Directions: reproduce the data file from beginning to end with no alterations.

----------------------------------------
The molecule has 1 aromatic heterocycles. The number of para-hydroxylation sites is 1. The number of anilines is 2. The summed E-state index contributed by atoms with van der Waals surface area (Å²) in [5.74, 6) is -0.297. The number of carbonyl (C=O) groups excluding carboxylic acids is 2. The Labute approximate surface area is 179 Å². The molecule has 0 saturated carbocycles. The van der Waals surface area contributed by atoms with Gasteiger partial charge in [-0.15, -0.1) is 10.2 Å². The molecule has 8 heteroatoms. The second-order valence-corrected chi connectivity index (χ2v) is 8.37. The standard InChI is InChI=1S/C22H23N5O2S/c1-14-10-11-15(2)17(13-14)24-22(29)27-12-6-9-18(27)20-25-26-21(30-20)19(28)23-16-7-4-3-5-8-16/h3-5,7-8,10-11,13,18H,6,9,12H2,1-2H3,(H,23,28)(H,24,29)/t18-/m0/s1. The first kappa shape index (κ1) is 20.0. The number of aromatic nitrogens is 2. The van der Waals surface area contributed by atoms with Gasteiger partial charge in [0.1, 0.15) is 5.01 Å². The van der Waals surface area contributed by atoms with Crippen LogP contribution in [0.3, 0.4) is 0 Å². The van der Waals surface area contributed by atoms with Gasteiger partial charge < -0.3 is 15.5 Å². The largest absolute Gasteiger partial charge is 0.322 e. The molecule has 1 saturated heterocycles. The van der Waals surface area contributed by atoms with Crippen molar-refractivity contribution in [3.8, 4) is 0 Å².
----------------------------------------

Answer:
The molecule has 1 aromatic heterocycles. The number of para-hydroxylation sites is 1. The number of anilines is 2. The summed E-state index contributed by atoms with van der Waals surface area (Å²) in [5.74, 6) is -0.297. The number of carbonyl (C=O) groups excluding carboxylic acids is 2. The Labute approximate surface area is 179 Å². The molecule has 0 saturated carbocycles. The van der Waals surface area contributed by atoms with Gasteiger partial charge in [-0.15, -0.1) is 10.2 Å². The molecule has 8 heteroatoms. The second-order valence-corrected chi connectivity index (χ2v) is 8.37. The standard InChI is InChI=1S/C22H23N5O2S/c1-14-10-11-15(2)17(13-14)24-22(29)27-12-6-9-18(27)20-25-26-21(30-20)19(28)23-16-7-4-3-5-8-16/h3-5,7-8,10-11,13,18H,6,9,12H2,1-2H3,(H,23,28)(H,24,29)/t18-/m0/s1. The first kappa shape index (κ1) is 20.0. The number of aromatic nitrogens is 2. The van der Waals surface area contributed by atoms with Gasteiger partial charge in [0.1, 0.15) is 5.01 Å². The van der Waals surface area contributed by atoms with Crippen LogP contribution in [0.3, 0.4) is 0 Å². The van der Waals surface area contributed by atoms with Gasteiger partial charge < -0.3 is 15.5 Å². The largest absolute Gasteiger partial charge is 0.322 e. The molecule has 1 saturated heterocycles. The van der Waals surface area contributed by atoms with Crippen molar-refractivity contribution in [3.8, 4) is 0 Å².